Panel Modules

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Pablo Edronkin

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The panel of any aircraft is usually full of interruptors, keys, selectors, buttons and so on that actuate mechanically different shorts of circuits and systems; any design for a cockpit simulator must reproduce these in some way or another, and we chose the USB modules manufactured by GoFlight Inc for that purpose.

In any sim cockpit you have essentially three different ways to solve this issue:

Use a computer keyboard: This is the least expensive solution but also the less realistic. In fact, if you ever want to have your cockpit sim evaluated for certification, this will be a big no-no. Inspectors do not like this sort of arrangement because it doesn't reproduce faithfully the workings of a true cockpit. Maybe yours will make it to the PCATD category, but not further and nobody will be able to actually log true flight hours with it.

Use standard modules: This is what we did because we were interested in building a generic category simulator for turboprops. We didn't intend to reproduce exactly any existing panel switch by switch but functionally so a variety of aircraft could be simulated GoFlight Inc is a company that manufactures such modules. You essentially screw them into a panel structure - they sell some ready made but we built our own, given the circumstances - connect each module to an USB port and assign the function for each key suing a software application provided by the company too. It is really easy but if you use many modules like we did, you will have to use some quality time of yours to think the layout that you will use. At the left side column of this page you will find links leading to descriptive pages of each GoFlight module that we used in the MLF project.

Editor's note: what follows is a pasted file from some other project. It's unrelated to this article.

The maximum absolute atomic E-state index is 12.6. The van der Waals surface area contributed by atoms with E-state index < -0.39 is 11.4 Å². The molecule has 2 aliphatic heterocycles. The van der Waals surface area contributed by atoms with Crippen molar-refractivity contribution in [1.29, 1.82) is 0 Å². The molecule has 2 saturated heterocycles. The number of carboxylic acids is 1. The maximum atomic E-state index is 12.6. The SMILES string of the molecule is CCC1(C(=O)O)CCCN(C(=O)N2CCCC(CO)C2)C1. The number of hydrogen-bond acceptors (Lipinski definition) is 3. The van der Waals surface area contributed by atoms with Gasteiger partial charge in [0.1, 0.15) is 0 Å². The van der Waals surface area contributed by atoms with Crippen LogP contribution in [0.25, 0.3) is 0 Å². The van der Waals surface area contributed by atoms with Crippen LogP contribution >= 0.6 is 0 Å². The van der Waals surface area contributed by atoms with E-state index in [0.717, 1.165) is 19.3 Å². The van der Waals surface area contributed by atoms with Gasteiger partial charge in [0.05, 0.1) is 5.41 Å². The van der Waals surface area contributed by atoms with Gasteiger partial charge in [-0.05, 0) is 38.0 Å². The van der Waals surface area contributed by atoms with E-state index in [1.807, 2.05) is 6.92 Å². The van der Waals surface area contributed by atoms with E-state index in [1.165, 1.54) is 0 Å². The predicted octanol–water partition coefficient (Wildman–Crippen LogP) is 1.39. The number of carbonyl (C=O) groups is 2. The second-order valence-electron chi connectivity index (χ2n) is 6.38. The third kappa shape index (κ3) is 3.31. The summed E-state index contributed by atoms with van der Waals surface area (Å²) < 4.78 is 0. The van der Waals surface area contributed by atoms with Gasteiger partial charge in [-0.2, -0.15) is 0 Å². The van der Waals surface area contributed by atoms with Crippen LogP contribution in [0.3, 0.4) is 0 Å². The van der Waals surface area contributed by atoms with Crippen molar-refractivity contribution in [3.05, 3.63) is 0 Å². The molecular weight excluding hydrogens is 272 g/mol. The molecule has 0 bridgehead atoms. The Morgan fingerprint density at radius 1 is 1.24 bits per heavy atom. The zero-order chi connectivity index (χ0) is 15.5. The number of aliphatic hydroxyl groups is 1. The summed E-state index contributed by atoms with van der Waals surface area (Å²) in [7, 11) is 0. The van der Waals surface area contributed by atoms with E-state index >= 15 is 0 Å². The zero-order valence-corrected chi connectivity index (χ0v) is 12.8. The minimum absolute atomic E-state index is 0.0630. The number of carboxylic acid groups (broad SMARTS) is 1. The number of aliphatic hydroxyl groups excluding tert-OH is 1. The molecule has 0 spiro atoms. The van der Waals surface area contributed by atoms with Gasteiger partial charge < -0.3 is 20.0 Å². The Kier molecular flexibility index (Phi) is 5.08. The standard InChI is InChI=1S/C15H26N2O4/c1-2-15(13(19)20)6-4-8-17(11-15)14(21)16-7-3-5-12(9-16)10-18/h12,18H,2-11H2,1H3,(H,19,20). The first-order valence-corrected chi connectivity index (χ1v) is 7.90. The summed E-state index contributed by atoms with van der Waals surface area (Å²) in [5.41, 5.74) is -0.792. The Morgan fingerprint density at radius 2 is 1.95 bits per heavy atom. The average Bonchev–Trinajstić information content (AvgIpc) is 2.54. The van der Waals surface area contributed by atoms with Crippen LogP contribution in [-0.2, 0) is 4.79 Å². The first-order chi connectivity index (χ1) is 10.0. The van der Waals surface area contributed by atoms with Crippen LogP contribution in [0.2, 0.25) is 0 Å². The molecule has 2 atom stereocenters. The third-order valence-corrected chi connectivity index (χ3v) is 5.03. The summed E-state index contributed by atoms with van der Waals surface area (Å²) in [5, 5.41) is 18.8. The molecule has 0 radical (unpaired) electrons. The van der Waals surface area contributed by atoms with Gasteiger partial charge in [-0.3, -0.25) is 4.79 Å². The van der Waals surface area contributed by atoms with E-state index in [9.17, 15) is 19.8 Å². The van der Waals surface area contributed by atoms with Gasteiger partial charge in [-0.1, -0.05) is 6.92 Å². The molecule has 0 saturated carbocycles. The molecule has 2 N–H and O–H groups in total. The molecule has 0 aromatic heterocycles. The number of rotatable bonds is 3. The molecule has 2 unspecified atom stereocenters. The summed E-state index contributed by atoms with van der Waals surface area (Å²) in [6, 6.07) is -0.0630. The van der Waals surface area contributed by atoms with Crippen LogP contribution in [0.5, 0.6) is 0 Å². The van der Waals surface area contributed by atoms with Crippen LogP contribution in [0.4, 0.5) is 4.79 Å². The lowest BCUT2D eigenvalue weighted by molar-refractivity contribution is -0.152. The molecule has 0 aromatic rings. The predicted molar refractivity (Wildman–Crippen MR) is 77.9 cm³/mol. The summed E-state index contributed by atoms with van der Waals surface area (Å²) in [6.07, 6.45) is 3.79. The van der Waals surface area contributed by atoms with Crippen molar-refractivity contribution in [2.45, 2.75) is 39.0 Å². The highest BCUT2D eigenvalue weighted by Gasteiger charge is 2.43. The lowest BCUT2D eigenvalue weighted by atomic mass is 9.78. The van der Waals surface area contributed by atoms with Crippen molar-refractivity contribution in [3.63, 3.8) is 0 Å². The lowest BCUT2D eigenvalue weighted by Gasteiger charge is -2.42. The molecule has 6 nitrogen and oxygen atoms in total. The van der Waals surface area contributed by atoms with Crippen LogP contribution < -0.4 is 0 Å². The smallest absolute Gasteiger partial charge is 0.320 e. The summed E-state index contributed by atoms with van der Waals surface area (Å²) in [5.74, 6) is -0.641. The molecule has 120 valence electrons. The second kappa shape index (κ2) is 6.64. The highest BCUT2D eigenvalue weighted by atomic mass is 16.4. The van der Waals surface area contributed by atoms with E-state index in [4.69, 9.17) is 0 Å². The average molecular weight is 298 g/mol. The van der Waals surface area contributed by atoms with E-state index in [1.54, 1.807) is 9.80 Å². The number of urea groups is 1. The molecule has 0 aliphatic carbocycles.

Use independent actuators: You can essentially work on each button, key, knob and so on and connect all these to a hub board, and then, in turn, connect the I/O board to a computer. This may lead to the most realistic kind of panel provided that you place each actuator where it belongs in reality and works like the original ones, but can get messy, it is a lot of work and in the event of failure it can be complicated and cumbersome to repair. This is, however, the only viable solution for anyone willing to build an exact replica of a panel, other than purchasing one ready made.

The use of modules or a computer keyboard rarely requires of any sort of intermediate I/O card but discrete actuators do unless they can all be connected to USB ports. I/O cards can be acquired in a variety of designs, with a variable number of analog and digital input and output ports. The price, of course, varies according to the number and taking into account this and some expansion projects that we have in mid for our LV-MLF simulator we can say that the most cost-effective solution would be to purchase or create a keyboard emulation card using a disassembled PC keyboard.


A view of the panel being built with some of our GoFlight modules already in place.
A view of the panel being built with some of our GoFlight modules already in place.



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